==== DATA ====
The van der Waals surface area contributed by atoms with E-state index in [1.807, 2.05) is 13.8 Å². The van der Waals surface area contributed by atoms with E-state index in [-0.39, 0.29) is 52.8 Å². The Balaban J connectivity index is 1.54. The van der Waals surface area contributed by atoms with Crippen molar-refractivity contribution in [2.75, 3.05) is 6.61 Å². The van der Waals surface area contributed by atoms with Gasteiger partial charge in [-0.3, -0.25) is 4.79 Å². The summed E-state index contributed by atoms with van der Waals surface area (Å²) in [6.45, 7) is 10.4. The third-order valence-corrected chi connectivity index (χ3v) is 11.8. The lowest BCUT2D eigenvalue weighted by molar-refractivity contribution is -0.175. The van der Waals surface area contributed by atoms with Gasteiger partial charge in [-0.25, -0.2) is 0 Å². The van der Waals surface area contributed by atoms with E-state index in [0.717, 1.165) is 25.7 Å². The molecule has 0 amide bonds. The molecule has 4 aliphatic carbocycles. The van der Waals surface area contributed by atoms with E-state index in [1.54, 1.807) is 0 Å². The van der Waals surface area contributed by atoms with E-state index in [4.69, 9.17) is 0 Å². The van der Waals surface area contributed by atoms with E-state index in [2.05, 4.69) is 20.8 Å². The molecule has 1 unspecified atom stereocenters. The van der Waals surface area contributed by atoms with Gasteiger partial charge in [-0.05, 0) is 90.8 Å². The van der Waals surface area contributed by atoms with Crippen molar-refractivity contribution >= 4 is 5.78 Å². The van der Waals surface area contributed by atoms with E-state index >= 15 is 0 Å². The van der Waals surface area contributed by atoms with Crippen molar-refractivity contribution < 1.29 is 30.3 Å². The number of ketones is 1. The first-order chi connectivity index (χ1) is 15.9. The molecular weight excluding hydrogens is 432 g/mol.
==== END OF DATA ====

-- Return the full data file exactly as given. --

The van der Waals surface area contributed by atoms with E-state index in [1.807, 2.05) is 13.8 Å². The van der Waals surface area contributed by atoms with E-state index in [-0.39, 0.29) is 52.8 Å². The Balaban J connectivity index is 1.54. The van der Waals surface area contributed by atoms with Crippen molar-refractivity contribution in [2.75, 3.05) is 6.61 Å². The van der Waals surface area contributed by atoms with Gasteiger partial charge in [-0.3, -0.25) is 4.79 Å². The summed E-state index contributed by atoms with van der Waals surface area (Å²) in [6.45, 7) is 10.4. The third-order valence-corrected chi connectivity index (χ3v) is 11.8. The lowest BCUT2D eigenvalue weighted by molar-refractivity contribution is -0.175. The van der Waals surface area contributed by atoms with Gasteiger partial charge in [-0.25, -0.2) is 0 Å². The van der Waals surface area contributed by atoms with E-state index in [0.717, 1.165) is 25.7 Å². The molecule has 0 amide bonds. The molecule has 4 aliphatic carbocycles. The van der Waals surface area contributed by atoms with E-state index in [1.54, 1.807) is 0 Å². The van der Waals surface area contributed by atoms with E-state index in [4.69, 9.17) is 0 Å². The van der Waals surface area contributed by atoms with E-state index in [2.05, 4.69) is 20.8 Å². The molecule has 1 unspecified atom stereocenters. The van der Waals surface area contributed by atoms with Gasteiger partial charge in [-0.05, 0) is 90.8 Å². The van der Waals surface area contributed by atoms with Crippen molar-refractivity contribution >= 4 is 5.78 Å². The van der Waals surface area contributed by atoms with E-state index >= 15 is 0 Å². The van der Waals surface area contributed by atoms with Crippen molar-refractivity contribution < 1.29 is 30.3 Å². The number of ketones is 1. The first-order chi connectivity index (χ1) is 15.9. The molecular weight excluding hydrogens is 432 g/mol.